Automated navigation in offroad environments such as alpine areas or stone deserts is a challenging task. Usually a layered approach with a stack of a global path planner, a intermediate trajectory planner and a trajectory following controller is used. The task trajectory controller is to steer the vehicle along a basically feasible trajectory trough the environment. Local conditions and difficulties such as medium sized rocks, different surfaces (e.g. sand, gravel), slip, slopes, and uneven ground needs to be considered for successful and safe execution of a trajectory. In this thesis it should be investigated if such a controller can be learned using reinforcement learning. The envisioned use case is the Mecator robot platform that navigates in an alpine environment with various terrains. Starting from simulation a basic controller architecture and learning approach will be developed and trained. Once such a controller is obtained in simulation the results will be transferred to the real robot system in order to safe time and resources in training. The thesis is conducted in cooperation with Eduardo Veas from the Institute of Interactive Systems and Data Science.

contact: steinbauernoSpam@ist.tugraz.at

Intelligence Test for Autonomous Robots

In classical test theory (aka intelligent test) one aims to estimate the capabilities of individuals on a relative (or absolute) scale using a set if items (tasks) and the rate of solving items by the individuals. The test theory is a well established methodology and uses probabilistic approaches in order to consider the nondeterministic nature of task solving (lucky guesses and careless mistakes). The construction of good and discriminative items with different defined difficulty is a main challenge in this context. While this is well researched in the context of humans there is little work in the context of autonomous robots. We are interested in such items designed for robots because we also want to rate the capabilities of autonomous systems (e.g. robot A is more capable than robot B) but also for predicting  how well a robot will perform in a new environment and task  (new item). In this thesis in cooperation with researchers from psychology we like to develop an approach and a set of test items for tasks of autonomous robots such as navigation or manipulation in order to be able to apply test theory from psychology to robots. In a simulated environment proper items (environments and tasks) will be generated (automatically) and rated according to their difficulty for different robots. This set of validated items can later be used to rate and compare the capabilities of the different robots. This aspect is of increasing interest in the context if the certification pf autonomous systems.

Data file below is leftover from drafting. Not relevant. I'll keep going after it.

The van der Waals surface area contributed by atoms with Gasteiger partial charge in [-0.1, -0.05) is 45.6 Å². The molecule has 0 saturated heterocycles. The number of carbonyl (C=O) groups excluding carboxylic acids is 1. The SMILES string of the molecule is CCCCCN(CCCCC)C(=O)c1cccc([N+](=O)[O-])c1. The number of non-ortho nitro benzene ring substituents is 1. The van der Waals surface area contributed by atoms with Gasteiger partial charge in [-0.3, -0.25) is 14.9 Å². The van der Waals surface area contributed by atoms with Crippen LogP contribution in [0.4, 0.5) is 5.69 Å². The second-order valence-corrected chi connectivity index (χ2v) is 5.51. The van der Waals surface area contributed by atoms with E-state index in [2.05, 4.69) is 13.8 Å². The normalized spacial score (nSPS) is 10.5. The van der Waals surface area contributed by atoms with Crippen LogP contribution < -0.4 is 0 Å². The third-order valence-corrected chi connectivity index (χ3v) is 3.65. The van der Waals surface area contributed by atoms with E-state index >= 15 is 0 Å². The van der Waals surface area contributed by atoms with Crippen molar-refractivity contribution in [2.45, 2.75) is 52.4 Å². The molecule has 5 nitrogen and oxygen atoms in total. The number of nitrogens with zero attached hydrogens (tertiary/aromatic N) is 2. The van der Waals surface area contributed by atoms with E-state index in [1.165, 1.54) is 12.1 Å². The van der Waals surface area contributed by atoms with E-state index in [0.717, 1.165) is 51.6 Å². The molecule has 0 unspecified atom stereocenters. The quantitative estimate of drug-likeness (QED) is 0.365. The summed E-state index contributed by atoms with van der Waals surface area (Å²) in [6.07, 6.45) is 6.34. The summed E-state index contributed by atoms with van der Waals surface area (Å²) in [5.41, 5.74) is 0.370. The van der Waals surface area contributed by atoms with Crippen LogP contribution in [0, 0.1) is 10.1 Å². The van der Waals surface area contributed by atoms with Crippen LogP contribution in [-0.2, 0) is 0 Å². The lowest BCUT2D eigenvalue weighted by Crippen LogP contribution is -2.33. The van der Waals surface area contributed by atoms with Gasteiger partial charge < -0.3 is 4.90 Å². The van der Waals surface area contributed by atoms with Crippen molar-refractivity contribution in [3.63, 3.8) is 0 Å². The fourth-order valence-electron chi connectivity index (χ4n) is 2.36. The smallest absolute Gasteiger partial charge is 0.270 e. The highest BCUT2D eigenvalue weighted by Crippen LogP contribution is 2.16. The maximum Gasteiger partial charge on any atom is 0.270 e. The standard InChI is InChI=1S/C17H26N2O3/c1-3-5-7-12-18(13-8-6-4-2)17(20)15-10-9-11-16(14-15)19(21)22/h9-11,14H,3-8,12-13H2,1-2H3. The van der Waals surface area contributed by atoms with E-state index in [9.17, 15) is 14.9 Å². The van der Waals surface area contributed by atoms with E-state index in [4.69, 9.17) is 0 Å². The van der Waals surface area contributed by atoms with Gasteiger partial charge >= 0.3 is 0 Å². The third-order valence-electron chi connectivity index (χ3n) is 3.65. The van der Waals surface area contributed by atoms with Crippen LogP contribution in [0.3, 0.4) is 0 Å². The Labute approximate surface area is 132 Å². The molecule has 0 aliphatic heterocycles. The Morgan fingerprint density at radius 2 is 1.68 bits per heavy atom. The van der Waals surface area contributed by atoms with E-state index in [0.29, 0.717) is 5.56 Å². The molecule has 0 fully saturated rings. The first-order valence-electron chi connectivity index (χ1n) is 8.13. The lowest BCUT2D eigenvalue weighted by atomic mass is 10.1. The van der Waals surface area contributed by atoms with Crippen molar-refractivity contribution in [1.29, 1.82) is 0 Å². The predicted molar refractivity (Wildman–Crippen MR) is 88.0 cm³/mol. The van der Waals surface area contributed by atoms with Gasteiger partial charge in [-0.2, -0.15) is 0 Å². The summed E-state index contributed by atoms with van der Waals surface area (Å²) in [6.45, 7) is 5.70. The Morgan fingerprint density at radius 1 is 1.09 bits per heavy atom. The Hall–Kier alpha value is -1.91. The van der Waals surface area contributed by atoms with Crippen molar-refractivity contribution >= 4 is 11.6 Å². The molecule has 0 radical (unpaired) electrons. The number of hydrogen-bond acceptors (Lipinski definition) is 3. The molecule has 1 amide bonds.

contact: steinbauernoSpam@ist.tugraz.at

Explanations in Semantic Path Planning

To navigate a robot within its environment, geometric path planners such as A* or Dijkstra are fundamental tools which are widely used. Other planning methods which focus on non-geometric representations such as topological planners or semantic planners are being scientifically researched, but are not yet applicable to general practice. The reason often given for this is the difficulty of representing the planning space, as well as the lack of benefits compared to geometric planners. This work focuses on highlighting and exploiting the advantages of semantic path planners such that they can be used in real-world applications in the near future. By creating a semantic environment and using a semantic path planner, generated paths can be explained in human-like manner to the user in natural language. In case of failures, issues of the environment and/or the path can be communicated to non-expert users helping them to understand the funcionality of the robot. Additionally, using semantic planning, alternative routes and explanations for not taking certain routes can be made transparent. Using the advantage of naturally explaining paths to the user aims to increase trust into the system and to reduce the operators cognitive workload during operation. 

contact: matthias.edernoSpam@ist.tugraz.at

Contact
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Prof. Dr. Gerald Steinbauer-Wagner
steinbauernoSpam@ist.tugraz.at